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New York to steer $5 million a year in new mobile sports betting to youth sports

New York to steer $5 million a year in new mobile sports betting to youth sports

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LOCAL PHYSICAL EDUCATION GEE

Jordan Hibbs pulls himself across monkey bars during physical education class at Depew High School. 

Youth sports and recreation programs across New York will take a share of the betting proceeds when mobile sports wagering starts statewide later this year, thanks to a Buffalo-area lawmaker who pushed the idea during state budget negotiations.

Assemblymember Monica Wallace, D-Lancaster, did not get the 5% take of tax revenues she sought, but the deal will establish a grant fund that steers 1% toward youth sports and recreation during the first year and $5 million annually after that. 

The Office of Children & Family Services will administer the fund and focus on programs for underserved children, including teens.

“I was less invested in the whole mobile sports betting piece of it, but really wanted to make sure that if we were doing this, it could be really transformational for youth," Wallace said.

Mobile sports betting – like legalized recreational marijuana use – has been a proposal kicked around for years during annual budget talks in Albany. Both measures passed as part of a $212 billion budget plan lawmakers passed last week.

The New York State Gaming Commission will soon ask for requests for proposals from mobile sports betting providers returnable by July 1. It will approve one of them to run the system with state-registered casinos. The ability to wager on in-state sports will be limited. Related state revenues also will be used for education and other purposes.

Youth sports organizations hailed the set-aside as a new revenue model other states should consider.

“New York is the first state to legalize sports betting with dedicated support for youth sports programs," said Tom Farrey, executive director of the Sports & Society Program at the Aspen Institute. "It’s a game-changing idea, and hopefully, a model for other states. Taking from the treetops of sports to fund community-based play just makes sense."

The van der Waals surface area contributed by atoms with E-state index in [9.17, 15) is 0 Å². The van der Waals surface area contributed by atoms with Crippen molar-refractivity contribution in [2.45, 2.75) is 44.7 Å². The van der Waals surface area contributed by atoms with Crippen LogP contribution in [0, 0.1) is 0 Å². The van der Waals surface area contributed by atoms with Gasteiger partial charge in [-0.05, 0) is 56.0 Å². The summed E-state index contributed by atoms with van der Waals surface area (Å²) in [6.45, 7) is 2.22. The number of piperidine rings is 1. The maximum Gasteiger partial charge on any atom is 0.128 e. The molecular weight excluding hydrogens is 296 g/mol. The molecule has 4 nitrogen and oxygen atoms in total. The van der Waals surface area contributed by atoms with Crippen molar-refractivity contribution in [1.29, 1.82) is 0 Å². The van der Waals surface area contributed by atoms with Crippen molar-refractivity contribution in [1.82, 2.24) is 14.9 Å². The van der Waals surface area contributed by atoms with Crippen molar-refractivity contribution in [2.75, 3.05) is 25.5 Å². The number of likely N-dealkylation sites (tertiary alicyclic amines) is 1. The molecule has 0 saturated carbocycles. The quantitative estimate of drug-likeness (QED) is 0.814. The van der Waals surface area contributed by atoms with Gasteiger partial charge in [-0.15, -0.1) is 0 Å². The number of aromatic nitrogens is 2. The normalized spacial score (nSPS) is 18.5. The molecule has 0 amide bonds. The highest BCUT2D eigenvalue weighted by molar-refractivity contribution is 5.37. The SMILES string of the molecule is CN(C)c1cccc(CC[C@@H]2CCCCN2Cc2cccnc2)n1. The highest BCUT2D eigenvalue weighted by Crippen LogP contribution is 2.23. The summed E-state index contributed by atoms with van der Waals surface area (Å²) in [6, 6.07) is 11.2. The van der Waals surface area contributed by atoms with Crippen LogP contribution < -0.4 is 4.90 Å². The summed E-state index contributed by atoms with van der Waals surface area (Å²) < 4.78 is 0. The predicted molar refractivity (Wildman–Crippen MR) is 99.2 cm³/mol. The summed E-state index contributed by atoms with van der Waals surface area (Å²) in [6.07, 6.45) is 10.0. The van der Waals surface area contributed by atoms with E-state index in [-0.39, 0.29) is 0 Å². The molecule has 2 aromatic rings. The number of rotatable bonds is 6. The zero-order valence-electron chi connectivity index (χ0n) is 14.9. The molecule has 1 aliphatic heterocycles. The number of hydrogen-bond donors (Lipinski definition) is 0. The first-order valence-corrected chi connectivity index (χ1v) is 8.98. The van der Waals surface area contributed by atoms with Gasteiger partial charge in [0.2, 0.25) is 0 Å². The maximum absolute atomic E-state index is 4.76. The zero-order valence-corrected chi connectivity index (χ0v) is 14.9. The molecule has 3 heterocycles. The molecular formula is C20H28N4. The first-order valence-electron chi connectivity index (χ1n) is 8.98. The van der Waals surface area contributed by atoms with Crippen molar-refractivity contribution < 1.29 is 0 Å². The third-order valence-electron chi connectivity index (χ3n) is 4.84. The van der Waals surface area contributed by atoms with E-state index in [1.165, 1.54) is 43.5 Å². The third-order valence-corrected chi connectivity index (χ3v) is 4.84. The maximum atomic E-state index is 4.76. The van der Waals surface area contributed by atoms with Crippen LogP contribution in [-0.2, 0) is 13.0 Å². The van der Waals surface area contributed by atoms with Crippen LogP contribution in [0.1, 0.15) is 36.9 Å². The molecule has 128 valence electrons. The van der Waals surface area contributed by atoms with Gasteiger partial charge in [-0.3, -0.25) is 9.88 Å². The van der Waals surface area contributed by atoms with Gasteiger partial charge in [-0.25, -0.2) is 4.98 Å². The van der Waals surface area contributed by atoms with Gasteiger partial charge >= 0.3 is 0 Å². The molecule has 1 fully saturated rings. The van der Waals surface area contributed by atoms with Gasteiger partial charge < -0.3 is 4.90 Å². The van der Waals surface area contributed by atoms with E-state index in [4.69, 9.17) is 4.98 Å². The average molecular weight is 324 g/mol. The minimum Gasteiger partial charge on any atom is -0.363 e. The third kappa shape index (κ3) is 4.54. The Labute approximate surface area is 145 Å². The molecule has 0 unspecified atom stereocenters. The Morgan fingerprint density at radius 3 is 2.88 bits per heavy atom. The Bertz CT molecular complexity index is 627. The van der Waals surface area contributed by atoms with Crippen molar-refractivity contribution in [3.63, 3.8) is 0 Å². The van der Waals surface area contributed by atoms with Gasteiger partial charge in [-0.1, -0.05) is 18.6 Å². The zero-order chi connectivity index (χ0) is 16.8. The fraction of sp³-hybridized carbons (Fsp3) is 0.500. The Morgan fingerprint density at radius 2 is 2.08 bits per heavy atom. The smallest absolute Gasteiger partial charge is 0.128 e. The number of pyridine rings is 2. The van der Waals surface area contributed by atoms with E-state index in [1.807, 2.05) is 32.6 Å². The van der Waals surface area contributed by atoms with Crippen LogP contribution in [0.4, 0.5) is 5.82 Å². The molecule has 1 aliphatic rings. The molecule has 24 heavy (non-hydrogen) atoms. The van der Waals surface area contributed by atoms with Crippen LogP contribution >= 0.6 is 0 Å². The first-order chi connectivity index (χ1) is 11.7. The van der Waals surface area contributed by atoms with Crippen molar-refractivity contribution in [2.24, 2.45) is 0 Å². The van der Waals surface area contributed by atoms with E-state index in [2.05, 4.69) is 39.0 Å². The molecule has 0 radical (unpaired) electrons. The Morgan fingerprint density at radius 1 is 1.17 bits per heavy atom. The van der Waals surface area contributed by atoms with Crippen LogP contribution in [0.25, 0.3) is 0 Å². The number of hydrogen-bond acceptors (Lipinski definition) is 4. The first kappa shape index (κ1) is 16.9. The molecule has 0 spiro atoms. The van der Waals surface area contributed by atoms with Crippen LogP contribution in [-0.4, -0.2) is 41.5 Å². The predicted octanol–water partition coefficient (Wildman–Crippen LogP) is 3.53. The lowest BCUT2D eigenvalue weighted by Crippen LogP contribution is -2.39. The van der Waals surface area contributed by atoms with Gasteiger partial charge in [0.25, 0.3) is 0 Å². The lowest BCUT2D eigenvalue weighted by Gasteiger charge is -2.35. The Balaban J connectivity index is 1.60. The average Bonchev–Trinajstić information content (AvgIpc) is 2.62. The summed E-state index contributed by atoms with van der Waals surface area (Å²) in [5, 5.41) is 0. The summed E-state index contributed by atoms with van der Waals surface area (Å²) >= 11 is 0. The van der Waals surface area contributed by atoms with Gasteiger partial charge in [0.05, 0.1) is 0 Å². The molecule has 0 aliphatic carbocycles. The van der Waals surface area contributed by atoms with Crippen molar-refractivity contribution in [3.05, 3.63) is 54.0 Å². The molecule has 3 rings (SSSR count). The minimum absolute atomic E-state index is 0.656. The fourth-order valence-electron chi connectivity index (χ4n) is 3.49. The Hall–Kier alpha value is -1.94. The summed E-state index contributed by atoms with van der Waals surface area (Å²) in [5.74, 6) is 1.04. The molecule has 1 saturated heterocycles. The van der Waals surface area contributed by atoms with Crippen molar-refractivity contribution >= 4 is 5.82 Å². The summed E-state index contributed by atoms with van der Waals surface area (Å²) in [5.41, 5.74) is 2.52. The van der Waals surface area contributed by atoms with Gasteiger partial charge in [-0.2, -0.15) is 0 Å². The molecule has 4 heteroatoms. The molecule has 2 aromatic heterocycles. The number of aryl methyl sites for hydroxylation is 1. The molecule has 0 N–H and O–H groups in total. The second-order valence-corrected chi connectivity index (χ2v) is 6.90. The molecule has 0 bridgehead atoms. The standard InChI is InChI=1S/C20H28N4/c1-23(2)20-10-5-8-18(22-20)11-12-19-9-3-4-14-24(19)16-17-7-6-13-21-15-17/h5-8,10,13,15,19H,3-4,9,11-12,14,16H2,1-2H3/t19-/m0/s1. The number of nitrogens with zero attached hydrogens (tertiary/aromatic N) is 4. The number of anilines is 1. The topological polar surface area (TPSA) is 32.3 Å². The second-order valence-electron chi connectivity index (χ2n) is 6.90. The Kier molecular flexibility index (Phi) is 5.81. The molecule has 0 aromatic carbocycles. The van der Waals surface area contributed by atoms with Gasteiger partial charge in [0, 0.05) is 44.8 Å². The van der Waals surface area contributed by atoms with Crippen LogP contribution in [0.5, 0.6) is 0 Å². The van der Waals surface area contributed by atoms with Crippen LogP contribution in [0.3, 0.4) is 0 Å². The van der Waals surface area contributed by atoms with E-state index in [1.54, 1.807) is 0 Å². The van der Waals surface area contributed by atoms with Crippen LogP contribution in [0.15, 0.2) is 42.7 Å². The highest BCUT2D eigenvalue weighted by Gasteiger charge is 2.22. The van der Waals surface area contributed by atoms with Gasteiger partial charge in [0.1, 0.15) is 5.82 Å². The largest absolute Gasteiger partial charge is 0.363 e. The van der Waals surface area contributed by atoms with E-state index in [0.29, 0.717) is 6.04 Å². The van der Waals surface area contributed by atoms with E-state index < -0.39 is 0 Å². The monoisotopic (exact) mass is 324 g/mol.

Wallace hopes the new funding stream will help fuel programs sorely needed after a pandemic created greater disparities on a youth sports playing field already tilted toward wealthier families and communities.

Children and teens with in low-income households are half as likely to play sports as their peers from upper-income homes, Farrey said.

New York children on average have spent 6.5 hours less each week on sports than a more typical year. Those in households where the annual family income surpassed $100,000 spent two hours more on sports every week than those in households making less than $50,000, the Aspen Institute reported in its “State of Play 2020” survey. 

"Many kids today are suffering, mentally and physically," he said. "Our national surveys show they are less active than they were before the pandemic. We’re also seeing a growing divide between sport haves and have nots. Kids from low-income homes are much more reliant on community-based programs, like park and recs and YMCAs, which have had a harder time continuing operations than the club teams and other private recreation providers."

The plan could be helpful in Western New York, which national health rankings have long portrayed as the least healthy region in the state.

Getting 25% of youth in the region to exercise daily – up from 16% who do so now – would save 10,000 years of life and more than $260 million in medical costs and averted productivity losses, researchers at Johns Hopkins University have estimated

Wallace thanked Assembly Majority Leader Crystal Peoples-Stokes and state Sens. Sean Ryan and Tim Kennedy, who also serve the region, for lobbying passage of her budget resolution, and Gov. Andrew M. Cuomo for his approval.

The new betting proceeds should be used most wisely helping to build communities from the ground up, she said.

"Youth sports needs to be very local and easily accessible," she said. "We're not talking about travel sports. We're talking about local teams playing local teams, having access to nearby parks and facilities and potentially using some of this money at some point to help offset the costs of infrastructure investments for sports facilities." 

Wallace knows much work remains to give youth sports its appropriate due.

“There are so many needs,” she said. “This was the first step. I think it was a huge step but I also think that there is more work to be done in terms of making sure that the money goes where it's supposed to go.”

The Buffalo News: Good Morning, Buffalo

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